TOUCH OF EVIL (1958)
Movie Review from ElCriticon-AlohaCriticon
Criminal intrigue placed in the border between Mexico and the States in which Orson Welles offers a sharp psychological study of a policeman embittered by the loss of his wife who, in his quest to resolve the kidnapping will use any method, legal or not.
Masterly interpreted by Orson Welles, this character collide with the unbreakable honesty of the Mexican police role played by Charlton Heston. This basic premise: the confrontation of different procedures, with gloomy considerations about justice and legal processes, is the basis for one of the best films in the history of cinema.
Only the first presentation sequence, beautifully ornamented by Henry Mancini’s magical composition, is better than many director’s complete filmography.
Master script written by Welles based on the novel Badge of Evil by Whit Masterson. Stunning actors with secondary characters played by Marlene Dietrich or Dennis Weaver.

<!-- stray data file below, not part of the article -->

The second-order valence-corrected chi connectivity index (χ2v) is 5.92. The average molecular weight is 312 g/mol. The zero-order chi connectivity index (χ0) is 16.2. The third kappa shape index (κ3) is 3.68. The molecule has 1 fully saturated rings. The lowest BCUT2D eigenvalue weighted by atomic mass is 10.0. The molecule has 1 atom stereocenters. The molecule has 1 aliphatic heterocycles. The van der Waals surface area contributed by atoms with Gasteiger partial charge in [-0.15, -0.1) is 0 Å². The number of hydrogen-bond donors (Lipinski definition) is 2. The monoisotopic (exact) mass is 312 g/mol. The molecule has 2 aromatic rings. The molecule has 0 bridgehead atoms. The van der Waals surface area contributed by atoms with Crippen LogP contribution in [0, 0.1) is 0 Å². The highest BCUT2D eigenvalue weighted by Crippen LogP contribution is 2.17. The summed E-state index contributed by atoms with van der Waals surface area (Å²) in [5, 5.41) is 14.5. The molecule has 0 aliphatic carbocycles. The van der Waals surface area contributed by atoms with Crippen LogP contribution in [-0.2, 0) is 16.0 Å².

Atmospheric photography by Russel Metty for a plot developed in an hallucinogenic and baroque narration of the genius, in which we can find bizarre framings that emphasize the characteristics of characters and situations, his classical use of the wide angle lens, reminiscences of German expressionism, an extraordinary use of the mise en scène and significant camera movement make this film an almost mystic experience. Any contemporary attempt to innovate in the narrative or style aspects becomes a piece of junk in comparison with this gem of the 1958. Touch of evil, an essential film for any follower of the seventh art.
Click here to read the ElCriticon-AlohaCriticon Review in spanish